-- Edward John Phelps

  7. #7
    Quote Originally Posted by Jack Mincey View Post
    Hi,
    I got a vinyl trim from lowes that has a rupper flip on the edge that is made to trim around garage doors on the out side edge of the door. The rubber flap seals to the edge of the door great and keeps warm air in and cold air out. I put it up with a screw about every foot and a half to keep the vinyl from looking warpped.
    Good Luck,
    Jack

    Ditto on the vinyl strips


  8. #8
    When I converted the garage into a shop, the first two things I did was:

    1) tear down all the old drywall and completely insulate the whole thing
    2) knock out the garage doors (2 car garage) and replace with an insulated out swing double door with handicap sill. I can open one door and go in and out, or unlatch the other door and wheel whatever I want through the resulting 6' opening.

    If I had it to do all over again, I would do exactly this all over again.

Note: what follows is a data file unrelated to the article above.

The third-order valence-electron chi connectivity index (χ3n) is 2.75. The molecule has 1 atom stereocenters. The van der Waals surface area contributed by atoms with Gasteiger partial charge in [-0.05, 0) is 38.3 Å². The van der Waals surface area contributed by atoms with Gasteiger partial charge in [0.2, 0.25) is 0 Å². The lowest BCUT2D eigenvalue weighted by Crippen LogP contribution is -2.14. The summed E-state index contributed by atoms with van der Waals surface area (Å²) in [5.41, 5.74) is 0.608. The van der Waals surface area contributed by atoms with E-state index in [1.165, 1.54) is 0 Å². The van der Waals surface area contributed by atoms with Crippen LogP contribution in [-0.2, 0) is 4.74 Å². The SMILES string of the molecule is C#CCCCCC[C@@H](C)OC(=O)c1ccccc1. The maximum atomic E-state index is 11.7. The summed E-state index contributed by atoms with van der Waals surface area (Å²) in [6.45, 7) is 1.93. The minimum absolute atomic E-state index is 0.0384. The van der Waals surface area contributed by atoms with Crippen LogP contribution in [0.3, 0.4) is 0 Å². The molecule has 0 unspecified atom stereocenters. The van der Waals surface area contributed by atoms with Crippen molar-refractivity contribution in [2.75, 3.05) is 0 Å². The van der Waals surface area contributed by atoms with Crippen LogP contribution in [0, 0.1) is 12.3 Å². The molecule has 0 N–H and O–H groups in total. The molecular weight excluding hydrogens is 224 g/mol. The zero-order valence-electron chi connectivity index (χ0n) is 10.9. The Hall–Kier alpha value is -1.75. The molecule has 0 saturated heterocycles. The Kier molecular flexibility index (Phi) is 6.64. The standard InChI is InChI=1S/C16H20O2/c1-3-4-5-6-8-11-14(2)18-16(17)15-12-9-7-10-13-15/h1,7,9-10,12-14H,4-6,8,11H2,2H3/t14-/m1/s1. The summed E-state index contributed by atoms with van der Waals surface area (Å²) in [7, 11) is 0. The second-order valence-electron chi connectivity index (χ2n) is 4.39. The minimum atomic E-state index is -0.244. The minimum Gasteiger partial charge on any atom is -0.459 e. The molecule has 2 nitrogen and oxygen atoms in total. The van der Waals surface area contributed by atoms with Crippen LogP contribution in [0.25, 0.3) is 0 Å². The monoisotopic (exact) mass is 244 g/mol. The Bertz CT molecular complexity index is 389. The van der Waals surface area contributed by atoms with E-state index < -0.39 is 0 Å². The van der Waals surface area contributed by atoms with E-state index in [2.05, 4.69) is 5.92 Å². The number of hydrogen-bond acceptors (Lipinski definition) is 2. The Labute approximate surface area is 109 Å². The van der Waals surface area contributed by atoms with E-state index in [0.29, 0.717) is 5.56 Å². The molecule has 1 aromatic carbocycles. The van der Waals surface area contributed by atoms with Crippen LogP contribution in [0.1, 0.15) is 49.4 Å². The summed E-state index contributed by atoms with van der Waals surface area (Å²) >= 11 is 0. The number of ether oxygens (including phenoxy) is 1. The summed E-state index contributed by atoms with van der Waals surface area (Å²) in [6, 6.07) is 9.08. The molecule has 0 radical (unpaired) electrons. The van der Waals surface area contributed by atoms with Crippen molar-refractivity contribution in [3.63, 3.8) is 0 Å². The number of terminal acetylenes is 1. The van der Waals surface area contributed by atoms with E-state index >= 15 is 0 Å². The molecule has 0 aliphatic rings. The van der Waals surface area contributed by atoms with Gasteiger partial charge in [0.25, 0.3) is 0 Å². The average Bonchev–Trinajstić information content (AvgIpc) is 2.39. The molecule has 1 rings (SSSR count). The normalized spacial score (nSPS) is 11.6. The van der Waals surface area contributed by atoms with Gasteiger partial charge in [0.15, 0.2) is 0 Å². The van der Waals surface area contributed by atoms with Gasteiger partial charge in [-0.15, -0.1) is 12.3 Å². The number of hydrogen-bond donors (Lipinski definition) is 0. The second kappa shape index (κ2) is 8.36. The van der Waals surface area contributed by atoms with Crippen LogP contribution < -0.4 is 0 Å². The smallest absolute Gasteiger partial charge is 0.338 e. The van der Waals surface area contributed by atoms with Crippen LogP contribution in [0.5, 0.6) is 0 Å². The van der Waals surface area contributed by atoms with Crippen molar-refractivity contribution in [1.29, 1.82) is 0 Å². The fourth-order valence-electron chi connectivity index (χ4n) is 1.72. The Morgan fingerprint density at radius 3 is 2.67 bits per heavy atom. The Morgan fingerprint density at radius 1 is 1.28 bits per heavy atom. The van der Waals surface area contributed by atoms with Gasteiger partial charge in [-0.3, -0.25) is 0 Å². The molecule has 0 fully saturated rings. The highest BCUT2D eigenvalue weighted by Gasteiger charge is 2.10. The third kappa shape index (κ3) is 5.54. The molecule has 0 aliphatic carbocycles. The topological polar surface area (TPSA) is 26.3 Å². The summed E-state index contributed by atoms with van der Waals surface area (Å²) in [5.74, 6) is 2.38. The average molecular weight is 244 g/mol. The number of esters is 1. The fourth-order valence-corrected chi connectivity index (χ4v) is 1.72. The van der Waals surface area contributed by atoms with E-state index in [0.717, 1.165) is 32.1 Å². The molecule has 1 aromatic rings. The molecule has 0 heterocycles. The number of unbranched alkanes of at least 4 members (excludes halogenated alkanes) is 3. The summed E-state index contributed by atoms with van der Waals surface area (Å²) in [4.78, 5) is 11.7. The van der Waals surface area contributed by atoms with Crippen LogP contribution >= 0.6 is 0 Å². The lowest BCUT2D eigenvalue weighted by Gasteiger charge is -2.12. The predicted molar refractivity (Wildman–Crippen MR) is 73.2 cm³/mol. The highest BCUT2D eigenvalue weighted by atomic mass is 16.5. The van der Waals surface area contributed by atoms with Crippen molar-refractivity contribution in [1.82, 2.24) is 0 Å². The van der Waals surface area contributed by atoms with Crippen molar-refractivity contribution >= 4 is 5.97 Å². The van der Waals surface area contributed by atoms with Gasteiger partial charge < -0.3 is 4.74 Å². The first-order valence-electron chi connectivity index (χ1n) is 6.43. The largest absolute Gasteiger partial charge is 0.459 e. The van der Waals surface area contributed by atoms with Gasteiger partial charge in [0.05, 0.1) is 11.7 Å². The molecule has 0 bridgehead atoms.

9. #9
    Join Date
    Aug 2005
    Location
    Northern New Jersey
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    Once more...molding with vinyl flap. Also, they sell a foam rubber seal that goes on the bottom of the door to help seal the crack between the door and the cement/asphalt apron.
    Thank goodness for SMC and wood dough.

  10. #10
    Join Date
    Aug 2007
    Location
    Salt Lake City, UT
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    733
    Quote Originally Posted by John Coloccia View Post
    1) tear down all the old drywall and completely insulate the whole thing
    2) knock out the garage doors (2 car garage) and replace with an insulated out swing double door with handicap sill.
    Cool. I was thinking I would do the same thing. Get the walls insulated as thoroughly as possible.

    Thanks for the feedback!

    Joshua

  11. #11
    Join Date
    Feb 2003
    Location
    Collin County Texas
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    Quote Originally Posted by Joshua Dinerstein View Post